Both the size and nature of IBM’s business necessitate that it adhere to the highest standards of conduct. IBM employs more than 400,000 employees, and provides services and technology that support businesses, governments, schools, hospitals and highways. As such, integrity, transparency, privacy and risk management are all crucial parts of our business, and our commitment to making the world work better. In this section of IBM’s 2010 Corporate Responsibility Report, you will find examples of how IBM is setting the modern standard for business ethics.

A Commitment to Environmental Leadership

IBM’s longstanding commitment to environmental leadership arises from two key aspects of its business:

  • The intersection of the company’s operations and products with the environment, and
  • The enabling aspects of IBM’s innovation, technology and expertise.

IBM’s operations can affect the environment in a number of ways. For example, the chemicals needed for research, development and manufacturing must be properly managed from selection and purchase through storage, use and disposal. The company’s data center operations are generally energy-intensive, and some of its manufacturing processes use a considerable amount of energy, water or both. IBM continually looks for ways to reduce consumption of these and other resources.

IBM designs its products to be energy-efficient, utilize environmentally preferable materials, and be capable of being reused, recycled or disposed of safely at the end of their useful lives. And as IBM incorporates more purchased parts and components into its products, the company’s requirements for its suppliers’ overall environmental responsibility and the environmental attributes of the goods those suppliers provide to IBM are important as well.

IBM applies its own innovative technology to develop solutions that can help our company and our clients be more efficient and protective of the environment. We also bring that technology to help the world discover leading edge solutions to some of the world’s most demanding scientific and environmental problems.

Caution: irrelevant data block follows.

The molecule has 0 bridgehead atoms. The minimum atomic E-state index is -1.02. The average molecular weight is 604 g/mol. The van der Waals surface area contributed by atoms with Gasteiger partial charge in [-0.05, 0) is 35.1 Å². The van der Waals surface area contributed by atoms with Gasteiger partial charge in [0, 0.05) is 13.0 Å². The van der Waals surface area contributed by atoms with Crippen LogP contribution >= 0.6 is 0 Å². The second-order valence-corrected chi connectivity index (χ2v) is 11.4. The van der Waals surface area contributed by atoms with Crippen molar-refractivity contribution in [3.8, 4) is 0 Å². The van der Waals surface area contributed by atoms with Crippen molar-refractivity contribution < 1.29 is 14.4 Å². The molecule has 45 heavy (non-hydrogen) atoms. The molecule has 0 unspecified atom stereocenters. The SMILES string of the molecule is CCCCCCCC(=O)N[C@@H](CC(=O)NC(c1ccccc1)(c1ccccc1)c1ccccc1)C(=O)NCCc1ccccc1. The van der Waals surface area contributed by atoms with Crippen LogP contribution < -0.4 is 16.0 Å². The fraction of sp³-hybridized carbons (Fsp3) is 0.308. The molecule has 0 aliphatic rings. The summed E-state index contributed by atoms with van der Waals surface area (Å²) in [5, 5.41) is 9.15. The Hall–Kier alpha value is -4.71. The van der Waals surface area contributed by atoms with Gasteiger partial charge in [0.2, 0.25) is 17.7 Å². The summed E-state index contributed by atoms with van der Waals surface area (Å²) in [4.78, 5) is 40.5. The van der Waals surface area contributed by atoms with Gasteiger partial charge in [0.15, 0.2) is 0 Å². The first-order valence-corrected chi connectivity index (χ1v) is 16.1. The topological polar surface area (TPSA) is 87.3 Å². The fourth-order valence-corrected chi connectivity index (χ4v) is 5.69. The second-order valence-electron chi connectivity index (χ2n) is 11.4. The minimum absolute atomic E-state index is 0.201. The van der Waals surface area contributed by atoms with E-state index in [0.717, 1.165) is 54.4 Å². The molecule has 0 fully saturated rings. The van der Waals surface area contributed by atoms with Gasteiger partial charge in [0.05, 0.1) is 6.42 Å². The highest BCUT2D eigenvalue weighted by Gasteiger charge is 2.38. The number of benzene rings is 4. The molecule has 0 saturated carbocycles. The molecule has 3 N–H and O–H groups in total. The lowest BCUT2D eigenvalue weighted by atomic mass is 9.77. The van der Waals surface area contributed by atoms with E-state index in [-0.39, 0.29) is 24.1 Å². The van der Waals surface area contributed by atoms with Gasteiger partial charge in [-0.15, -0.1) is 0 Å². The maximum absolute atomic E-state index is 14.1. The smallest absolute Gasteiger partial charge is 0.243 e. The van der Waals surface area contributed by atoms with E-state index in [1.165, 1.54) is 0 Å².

This section of IBM’s Corporate Responsibility Report describes IBM’s programs and performance in the following environmental areas:

Global Governance and Management System
Global Environmental Management System
Stakeholder Engagement
Voluntary Partnerships and Initiatives
Environmental Investment and Return
Process Stewardship
Environmentally Preferable Substances and Materials
Pollution Prevention
Hazardous Waste
Nonhazardous Waste
Chemical Use and Management
Water Conservation
Product Stewardship
Driving Product Design
Managing Compliance Data
Product Stewardship Goals and Performance
Product Energy Efficiency
Product Recycling and Reuse
Product Packaging
Product Safety
Energy and Climate Programs
A Five-Part Strategy
Conserving Energy
CO2 Emissions Reduction
PFC Emissions Reduction
Renewable Energy
Voluntary Climate Partnerships
Transportation and Logistics Initiatives
Energy and Climate Protection in the Supply Chain
Audits and Compliance
Accidental Releases
Fines and Penalties
Awards and Recognition
Internal Recognition
External Recognition
Summary of IBM Environmental Performance